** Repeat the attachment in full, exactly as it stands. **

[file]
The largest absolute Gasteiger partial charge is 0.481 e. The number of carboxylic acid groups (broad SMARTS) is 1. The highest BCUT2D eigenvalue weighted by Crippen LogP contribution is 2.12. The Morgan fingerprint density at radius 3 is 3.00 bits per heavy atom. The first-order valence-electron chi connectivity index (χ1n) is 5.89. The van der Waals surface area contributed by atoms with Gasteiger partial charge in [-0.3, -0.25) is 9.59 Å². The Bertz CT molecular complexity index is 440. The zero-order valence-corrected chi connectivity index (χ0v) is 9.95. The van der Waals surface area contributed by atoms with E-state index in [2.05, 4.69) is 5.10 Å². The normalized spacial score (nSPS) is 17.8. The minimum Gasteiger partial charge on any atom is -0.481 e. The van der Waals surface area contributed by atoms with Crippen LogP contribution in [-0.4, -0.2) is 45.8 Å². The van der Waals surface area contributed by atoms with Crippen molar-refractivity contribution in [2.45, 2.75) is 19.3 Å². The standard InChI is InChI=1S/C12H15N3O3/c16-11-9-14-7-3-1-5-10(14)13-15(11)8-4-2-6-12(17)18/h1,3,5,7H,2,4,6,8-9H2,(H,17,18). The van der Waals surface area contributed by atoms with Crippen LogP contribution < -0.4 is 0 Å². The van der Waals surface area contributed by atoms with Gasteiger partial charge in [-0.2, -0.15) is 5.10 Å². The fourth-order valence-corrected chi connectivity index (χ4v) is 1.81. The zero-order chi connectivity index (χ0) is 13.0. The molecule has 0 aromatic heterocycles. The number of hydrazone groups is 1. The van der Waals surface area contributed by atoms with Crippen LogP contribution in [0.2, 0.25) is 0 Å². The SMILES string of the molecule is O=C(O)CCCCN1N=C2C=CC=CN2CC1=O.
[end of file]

The largest absolute Gasteiger partial charge is 0.481 e. The number of carboxylic acid groups (broad SMARTS) is 1. The highest BCUT2D eigenvalue weighted by Crippen LogP contribution is 2.12. The Morgan fingerprint density at radius 3 is 3.00 bits per heavy atom. The first-order valence-electron chi connectivity index (χ1n) is 5.89. The van der Waals surface area contributed by atoms with Gasteiger partial charge in [-0.3, -0.25) is 9.59 Å². The Bertz CT molecular complexity index is 440. The zero-order valence-corrected chi connectivity index (χ0v) is 9.95. The van der Waals surface area contributed by atoms with E-state index in [2.05, 4.69) is 5.10 Å². The normalized spacial score (nSPS) is 17.8. The minimum Gasteiger partial charge on any atom is -0.481 e. The van der Waals surface area contributed by atoms with Crippen LogP contribution in [-0.4, -0.2) is 45.8 Å². The van der Waals surface area contributed by atoms with Crippen molar-refractivity contribution in [2.45, 2.75) is 19.3 Å². The standard InChI is InChI=1S/C12H15N3O3/c16-11-9-14-7-3-1-5-10(14)13-15(11)8-4-2-6-12(17)18/h1,3,5,7H,2,4,6,8-9H2,(H,17,18). The van der Waals surface area contributed by atoms with Crippen LogP contribution < -0.4 is 0 Å². The van der Waals surface area contributed by atoms with Gasteiger partial charge in [-0.2, -0.15) is 5.10 Å². The fourth-order valence-corrected chi connectivity index (χ4v) is 1.81. The zero-order chi connectivity index (χ0) is 13.0. The molecule has 0 aromatic heterocycles. The number of hydrazone groups is 1. The van der Waals surface area contributed by atoms with Crippen LogP contribution in [0.2, 0.25) is 0 Å². The SMILES string of the molecule is O=C(O)CCCCN1N=C2C=CC=CN2CC1=O.